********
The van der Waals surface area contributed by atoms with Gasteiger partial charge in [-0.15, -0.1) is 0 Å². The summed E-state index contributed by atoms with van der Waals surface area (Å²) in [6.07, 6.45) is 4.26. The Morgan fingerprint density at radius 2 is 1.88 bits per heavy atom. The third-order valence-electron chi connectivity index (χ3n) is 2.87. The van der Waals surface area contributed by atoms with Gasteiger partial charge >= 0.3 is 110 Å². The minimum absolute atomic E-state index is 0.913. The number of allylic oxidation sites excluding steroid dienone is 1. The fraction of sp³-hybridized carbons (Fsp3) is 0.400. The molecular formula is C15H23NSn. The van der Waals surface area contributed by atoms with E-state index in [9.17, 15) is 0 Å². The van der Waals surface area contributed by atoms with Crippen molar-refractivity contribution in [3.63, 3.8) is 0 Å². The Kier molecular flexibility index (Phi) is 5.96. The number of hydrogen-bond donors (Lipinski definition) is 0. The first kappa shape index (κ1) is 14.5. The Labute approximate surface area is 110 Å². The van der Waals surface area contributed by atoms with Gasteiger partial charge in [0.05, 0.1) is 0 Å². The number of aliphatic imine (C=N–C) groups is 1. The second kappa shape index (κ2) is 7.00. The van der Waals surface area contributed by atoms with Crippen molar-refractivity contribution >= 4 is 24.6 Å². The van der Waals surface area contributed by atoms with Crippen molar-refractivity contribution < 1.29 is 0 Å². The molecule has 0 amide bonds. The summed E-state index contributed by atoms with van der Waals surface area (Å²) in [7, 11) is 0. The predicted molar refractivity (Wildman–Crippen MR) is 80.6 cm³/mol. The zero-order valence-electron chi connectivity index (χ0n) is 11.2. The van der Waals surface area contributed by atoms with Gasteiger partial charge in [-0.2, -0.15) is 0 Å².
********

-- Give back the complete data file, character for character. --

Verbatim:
The van der Waals surface area contributed by atoms with Gasteiger partial charge in [-0.15, -0.1) is 0 Å². The summed E-state index contributed by atoms with van der Waals surface area (Å²) in [6.07, 6.45) is 4.26. The Morgan fingerprint density at radius 2 is 1.88 bits per heavy atom. The third-order valence-electron chi connectivity index (χ3n) is 2.87. The van der Waals surface area contributed by atoms with Gasteiger partial charge >= 0.3 is 110 Å². The minimum absolute atomic E-state index is 0.913. The number of allylic oxidation sites excluding steroid dienone is 1. The fraction of sp³-hybridized carbons (Fsp3) is 0.400. The molecular formula is C15H23NSn. The van der Waals surface area contributed by atoms with E-state index in [9.17, 15) is 0 Å². The van der Waals surface area contributed by atoms with Crippen molar-refractivity contribution in [3.63, 3.8) is 0 Å². The Kier molecular flexibility index (Phi) is 5.96. The number of hydrogen-bond donors (Lipinski definition) is 0. The first kappa shape index (κ1) is 14.5. The Labute approximate surface area is 110 Å². The van der Waals surface area contributed by atoms with Gasteiger partial charge in [0.05, 0.1) is 0 Å². The number of aliphatic imine (C=N–C) groups is 1. The second kappa shape index (κ2) is 7.00. The van der Waals surface area contributed by atoms with Crippen molar-refractivity contribution >= 4 is 24.6 Å². The van der Waals surface area contributed by atoms with Crippen molar-refractivity contribution < 1.29 is 0 Å². The molecule has 0 amide bonds. The summed E-state index contributed by atoms with van der Waals surface area (Å²) in [7, 11) is 0. The predicted molar refractivity (Wildman–Crippen MR) is 80.6 cm³/mol. The zero-order valence-electron chi connectivity index (χ0n) is 11.2. The van der Waals surface area contributed by atoms with Gasteiger partial charge in [-0.2, -0.15) is 0 Å².